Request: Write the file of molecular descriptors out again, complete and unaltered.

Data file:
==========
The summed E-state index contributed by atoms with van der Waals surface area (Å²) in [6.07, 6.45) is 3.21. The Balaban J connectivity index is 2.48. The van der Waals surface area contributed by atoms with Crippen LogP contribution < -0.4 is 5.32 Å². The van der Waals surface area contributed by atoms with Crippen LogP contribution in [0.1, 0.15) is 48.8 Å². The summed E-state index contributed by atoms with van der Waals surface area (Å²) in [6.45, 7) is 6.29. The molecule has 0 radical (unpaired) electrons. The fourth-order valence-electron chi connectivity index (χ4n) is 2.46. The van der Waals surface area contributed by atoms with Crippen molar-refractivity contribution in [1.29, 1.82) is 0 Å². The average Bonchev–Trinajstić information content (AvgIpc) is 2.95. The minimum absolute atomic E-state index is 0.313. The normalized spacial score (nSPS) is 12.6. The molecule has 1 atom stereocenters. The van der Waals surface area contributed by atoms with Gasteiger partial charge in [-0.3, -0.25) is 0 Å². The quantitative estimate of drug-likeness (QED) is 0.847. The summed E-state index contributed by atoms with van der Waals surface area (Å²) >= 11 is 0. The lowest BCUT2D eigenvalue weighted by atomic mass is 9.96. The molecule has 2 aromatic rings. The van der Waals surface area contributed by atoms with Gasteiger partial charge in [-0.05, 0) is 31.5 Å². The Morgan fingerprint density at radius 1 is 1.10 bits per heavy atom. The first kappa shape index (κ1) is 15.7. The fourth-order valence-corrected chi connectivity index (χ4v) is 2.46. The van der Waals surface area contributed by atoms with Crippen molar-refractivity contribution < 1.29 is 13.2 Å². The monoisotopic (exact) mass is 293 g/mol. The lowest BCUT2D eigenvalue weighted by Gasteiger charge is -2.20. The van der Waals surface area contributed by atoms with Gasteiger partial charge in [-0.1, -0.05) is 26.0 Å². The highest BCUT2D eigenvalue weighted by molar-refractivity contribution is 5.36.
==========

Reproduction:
The summed E-state index contributed by atoms with van der Waals surface area (Å²) in [6.07, 6.45) is 3.21. The Balaban J connectivity index is 2.48. The van der Waals surface area contributed by atoms with Crippen LogP contribution < -0.4 is 5.32 Å². The van der Waals surface area contributed by atoms with Crippen LogP contribution in [0.1, 0.15) is 48.8 Å². The summed E-state index contributed by atoms with van der Waals surface area (Å²) in [6.45, 7) is 6.29. The molecule has 0 radical (unpaired) electrons. The fourth-order valence-electron chi connectivity index (χ4n) is 2.46. The van der Waals surface area contributed by atoms with Crippen molar-refractivity contribution in [1.29, 1.82) is 0 Å². The average Bonchev–Trinajstić information content (AvgIpc) is 2.95. The minimum absolute atomic E-state index is 0.313. The normalized spacial score (nSPS) is 12.6. The molecule has 1 atom stereocenters. The van der Waals surface area contributed by atoms with Gasteiger partial charge in [-0.3, -0.25) is 0 Å². The quantitative estimate of drug-likeness (QED) is 0.847. The summed E-state index contributed by atoms with van der Waals surface area (Å²) >= 11 is 0. The lowest BCUT2D eigenvalue weighted by atomic mass is 9.96. The molecule has 2 aromatic rings. The van der Waals surface area contributed by atoms with Gasteiger partial charge in [-0.05, 0) is 31.5 Å². The Morgan fingerprint density at radius 1 is 1.10 bits per heavy atom. The first kappa shape index (κ1) is 15.7. The fourth-order valence-corrected chi connectivity index (χ4v) is 2.46. The van der Waals surface area contributed by atoms with Crippen molar-refractivity contribution < 1.29 is 13.2 Å². The monoisotopic (exact) mass is 293 g/mol. The lowest BCUT2D eigenvalue weighted by Gasteiger charge is -2.20. The van der Waals surface area contributed by atoms with Gasteiger partial charge in [-0.1, -0.05) is 26.0 Å². The highest BCUT2D eigenvalue weighted by molar-refractivity contribution is 5.36.